Another example, this one from real life: A number of years ago the NYPD Chief decided there were too many CCWs in the city, so he informed the office in charge that they should deny one third of all renewals. A jeweler who frequently carried upwards of a half-million in cash and gems had his permit renewal denied, so he sued the city to get it back. Basically the judge told him that once he had voluntarily complied with an arbitrary and capricious process he couldn’t sue on the grounds that it was arbitrary and capricious.
Martin then goes on to say:
I realize I’m in the minority on this site, but I simply don’t believe that the 2nd amendment recognizes a right to carry a concealed handgun. I believe the 2nd amendment recognizes the right to own firearms but the use and carry of those firearms is still subject to regulation by the states.
Well, believe it or don’t, as pointed out by Justice Ginsberg in Muscarello, the phrase bear arms does mean to carry, and according to the 1828 edition of Webster’s American Dictionary of the English Language infringed means “broken; violated; transgresses.” It seems pretty clear to me that banning concealed carry is, indeed, an infringement of our right to bear arms. And please tell me how requiring a license to carry concealed (or, in most states, to carry at all) serves a compelling governmental interest, is narrowly tailored to suit that interest and is the least restrictive way to achieve that compelling government interest?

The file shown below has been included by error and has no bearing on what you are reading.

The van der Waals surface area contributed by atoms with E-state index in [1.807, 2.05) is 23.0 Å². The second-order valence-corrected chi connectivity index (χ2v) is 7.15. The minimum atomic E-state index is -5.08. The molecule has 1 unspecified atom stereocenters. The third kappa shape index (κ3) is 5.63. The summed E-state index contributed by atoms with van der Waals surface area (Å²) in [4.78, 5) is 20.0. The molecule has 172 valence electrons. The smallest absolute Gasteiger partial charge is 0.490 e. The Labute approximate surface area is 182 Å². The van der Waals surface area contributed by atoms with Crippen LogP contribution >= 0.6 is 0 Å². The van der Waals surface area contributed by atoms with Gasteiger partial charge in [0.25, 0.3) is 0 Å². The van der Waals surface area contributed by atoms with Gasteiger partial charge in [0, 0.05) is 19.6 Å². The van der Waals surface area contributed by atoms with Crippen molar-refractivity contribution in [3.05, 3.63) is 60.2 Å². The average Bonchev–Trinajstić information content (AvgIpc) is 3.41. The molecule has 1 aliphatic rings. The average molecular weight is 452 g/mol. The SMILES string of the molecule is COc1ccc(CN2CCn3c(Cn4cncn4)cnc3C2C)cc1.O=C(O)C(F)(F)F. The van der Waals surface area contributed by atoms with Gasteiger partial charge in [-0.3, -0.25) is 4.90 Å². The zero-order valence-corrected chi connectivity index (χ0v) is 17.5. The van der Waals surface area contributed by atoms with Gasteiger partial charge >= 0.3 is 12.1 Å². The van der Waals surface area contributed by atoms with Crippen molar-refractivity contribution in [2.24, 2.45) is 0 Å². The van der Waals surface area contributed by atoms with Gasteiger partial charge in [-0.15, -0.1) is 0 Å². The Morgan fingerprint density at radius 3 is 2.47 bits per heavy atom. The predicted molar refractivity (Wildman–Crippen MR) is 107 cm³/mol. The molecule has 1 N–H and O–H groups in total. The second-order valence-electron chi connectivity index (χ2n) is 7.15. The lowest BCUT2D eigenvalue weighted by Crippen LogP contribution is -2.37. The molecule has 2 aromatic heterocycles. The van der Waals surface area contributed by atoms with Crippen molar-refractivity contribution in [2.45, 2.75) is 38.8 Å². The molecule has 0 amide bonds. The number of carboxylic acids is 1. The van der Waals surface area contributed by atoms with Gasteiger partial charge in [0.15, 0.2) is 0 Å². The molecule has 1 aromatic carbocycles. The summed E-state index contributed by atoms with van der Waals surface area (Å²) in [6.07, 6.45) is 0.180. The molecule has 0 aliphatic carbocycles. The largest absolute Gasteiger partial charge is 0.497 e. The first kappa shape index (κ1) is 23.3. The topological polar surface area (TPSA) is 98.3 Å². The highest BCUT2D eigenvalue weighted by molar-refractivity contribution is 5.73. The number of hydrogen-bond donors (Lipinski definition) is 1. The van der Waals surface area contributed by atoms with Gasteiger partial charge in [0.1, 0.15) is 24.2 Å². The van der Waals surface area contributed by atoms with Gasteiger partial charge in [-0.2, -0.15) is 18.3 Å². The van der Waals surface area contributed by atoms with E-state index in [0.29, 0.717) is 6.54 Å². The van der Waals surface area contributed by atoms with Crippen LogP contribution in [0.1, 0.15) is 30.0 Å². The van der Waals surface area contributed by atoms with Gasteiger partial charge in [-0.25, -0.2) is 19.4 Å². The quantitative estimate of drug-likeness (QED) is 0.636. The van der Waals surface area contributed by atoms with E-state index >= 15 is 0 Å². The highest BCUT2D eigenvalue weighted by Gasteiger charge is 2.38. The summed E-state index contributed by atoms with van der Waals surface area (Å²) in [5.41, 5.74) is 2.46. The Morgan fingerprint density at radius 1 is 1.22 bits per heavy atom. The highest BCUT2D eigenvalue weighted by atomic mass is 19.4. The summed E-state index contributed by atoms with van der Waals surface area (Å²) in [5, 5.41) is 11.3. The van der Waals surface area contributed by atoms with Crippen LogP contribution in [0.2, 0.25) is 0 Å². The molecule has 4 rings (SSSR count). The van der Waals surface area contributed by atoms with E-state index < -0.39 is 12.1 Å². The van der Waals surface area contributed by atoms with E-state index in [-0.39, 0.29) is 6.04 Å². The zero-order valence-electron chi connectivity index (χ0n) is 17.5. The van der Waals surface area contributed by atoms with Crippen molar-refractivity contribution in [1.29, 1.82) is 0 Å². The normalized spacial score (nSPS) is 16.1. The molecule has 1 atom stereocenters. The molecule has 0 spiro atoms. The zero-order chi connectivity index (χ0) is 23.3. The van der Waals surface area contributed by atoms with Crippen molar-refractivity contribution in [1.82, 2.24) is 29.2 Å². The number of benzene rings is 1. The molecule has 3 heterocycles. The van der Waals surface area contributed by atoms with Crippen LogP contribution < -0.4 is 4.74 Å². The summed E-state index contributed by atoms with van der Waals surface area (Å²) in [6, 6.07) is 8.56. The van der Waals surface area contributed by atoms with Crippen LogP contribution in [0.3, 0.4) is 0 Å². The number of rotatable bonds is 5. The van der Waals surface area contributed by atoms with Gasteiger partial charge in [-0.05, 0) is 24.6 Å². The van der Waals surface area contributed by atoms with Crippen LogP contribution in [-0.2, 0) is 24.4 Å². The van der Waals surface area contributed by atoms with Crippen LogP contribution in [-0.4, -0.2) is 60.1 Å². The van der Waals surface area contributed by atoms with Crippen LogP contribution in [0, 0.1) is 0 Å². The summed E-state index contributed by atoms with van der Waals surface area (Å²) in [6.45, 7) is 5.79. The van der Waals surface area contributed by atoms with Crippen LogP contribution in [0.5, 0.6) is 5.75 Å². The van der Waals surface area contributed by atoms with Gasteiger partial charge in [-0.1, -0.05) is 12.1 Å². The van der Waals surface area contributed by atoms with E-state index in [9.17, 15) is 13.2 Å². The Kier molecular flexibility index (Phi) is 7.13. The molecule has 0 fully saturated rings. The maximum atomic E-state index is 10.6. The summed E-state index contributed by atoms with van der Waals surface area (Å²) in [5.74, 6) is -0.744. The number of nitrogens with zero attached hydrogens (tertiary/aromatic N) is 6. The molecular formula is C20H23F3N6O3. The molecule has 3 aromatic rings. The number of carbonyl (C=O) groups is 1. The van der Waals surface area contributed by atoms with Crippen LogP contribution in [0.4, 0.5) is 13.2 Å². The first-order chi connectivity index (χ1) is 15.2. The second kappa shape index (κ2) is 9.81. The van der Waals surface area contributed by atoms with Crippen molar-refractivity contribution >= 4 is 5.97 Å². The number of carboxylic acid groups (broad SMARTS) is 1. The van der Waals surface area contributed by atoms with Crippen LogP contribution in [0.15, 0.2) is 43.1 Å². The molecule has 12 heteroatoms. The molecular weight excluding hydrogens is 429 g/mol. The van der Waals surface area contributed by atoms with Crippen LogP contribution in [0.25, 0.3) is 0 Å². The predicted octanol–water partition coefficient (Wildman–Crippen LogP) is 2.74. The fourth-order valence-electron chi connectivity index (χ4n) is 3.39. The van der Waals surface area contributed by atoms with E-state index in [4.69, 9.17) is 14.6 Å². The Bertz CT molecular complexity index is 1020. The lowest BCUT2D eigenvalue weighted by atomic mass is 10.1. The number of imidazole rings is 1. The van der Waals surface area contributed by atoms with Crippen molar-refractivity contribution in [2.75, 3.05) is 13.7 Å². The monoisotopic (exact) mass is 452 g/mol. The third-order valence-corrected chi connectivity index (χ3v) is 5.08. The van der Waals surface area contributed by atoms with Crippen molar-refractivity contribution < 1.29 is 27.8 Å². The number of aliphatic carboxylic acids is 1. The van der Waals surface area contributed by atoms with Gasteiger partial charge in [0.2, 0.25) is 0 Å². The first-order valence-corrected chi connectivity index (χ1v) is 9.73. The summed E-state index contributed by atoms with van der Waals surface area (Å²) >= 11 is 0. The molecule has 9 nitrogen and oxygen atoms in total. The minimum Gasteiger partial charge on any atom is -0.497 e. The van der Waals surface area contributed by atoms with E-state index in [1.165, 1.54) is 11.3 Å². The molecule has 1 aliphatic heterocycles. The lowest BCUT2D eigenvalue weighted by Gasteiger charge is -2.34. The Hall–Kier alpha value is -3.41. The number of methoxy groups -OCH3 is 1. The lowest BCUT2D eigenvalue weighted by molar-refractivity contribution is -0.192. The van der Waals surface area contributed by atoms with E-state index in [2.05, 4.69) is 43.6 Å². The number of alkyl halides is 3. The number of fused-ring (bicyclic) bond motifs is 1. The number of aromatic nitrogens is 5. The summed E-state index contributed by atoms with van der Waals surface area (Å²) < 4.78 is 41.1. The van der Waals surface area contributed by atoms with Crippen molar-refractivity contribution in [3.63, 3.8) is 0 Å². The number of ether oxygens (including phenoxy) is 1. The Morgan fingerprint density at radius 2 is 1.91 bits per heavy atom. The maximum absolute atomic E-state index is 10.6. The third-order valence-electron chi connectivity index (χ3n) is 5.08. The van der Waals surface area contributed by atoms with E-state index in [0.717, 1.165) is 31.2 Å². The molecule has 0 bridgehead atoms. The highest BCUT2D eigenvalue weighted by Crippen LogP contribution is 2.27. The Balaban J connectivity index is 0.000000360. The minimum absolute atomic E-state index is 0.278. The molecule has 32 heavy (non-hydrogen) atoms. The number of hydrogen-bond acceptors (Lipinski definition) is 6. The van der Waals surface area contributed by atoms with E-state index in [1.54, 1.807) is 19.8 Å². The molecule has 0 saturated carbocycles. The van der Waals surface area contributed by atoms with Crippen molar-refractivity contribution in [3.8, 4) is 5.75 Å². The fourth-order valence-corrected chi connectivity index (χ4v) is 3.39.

If a restriction on carry or transport was so severe as to amount to a defacto ban on firearms (for example, a law that said you could only transport a firearm if it was triple locked in an armored car with a police escort) then it would be severe enough to violate the Constitution.
That’s certainly a mighty generous concession you are making there Martin. But tell me, if I don’t need a police escort is it still a de facto ban? How about if we ditch the armored car and just require weapons to be unloaded with a trigger lock, in a locked metal case inside another locked metal case (which I assume is what you mean by triple locked), would that still amount to a de facto ban or not? None of this sits well with the idea that the right to keep and bear arms is a fundamental, enumerated right on par with the right to free speech, freedom of religion, etc.
But if you believe in Federalism, shouldn’t the state have some say in regulating who may carry a firearm in public and where they may carry it?
Nope. No more than they can have some say in regulating who may speak in public (as the state of Louisiana is trying to do), or how people may worship, or who can print a newspaper.
The right to speak freely, worship as you wish, be secure in your home, all of these are fundamental human rights, and we need to quit treating the right to keep and bear arms like the bastard stepchild of the Bill of Rights.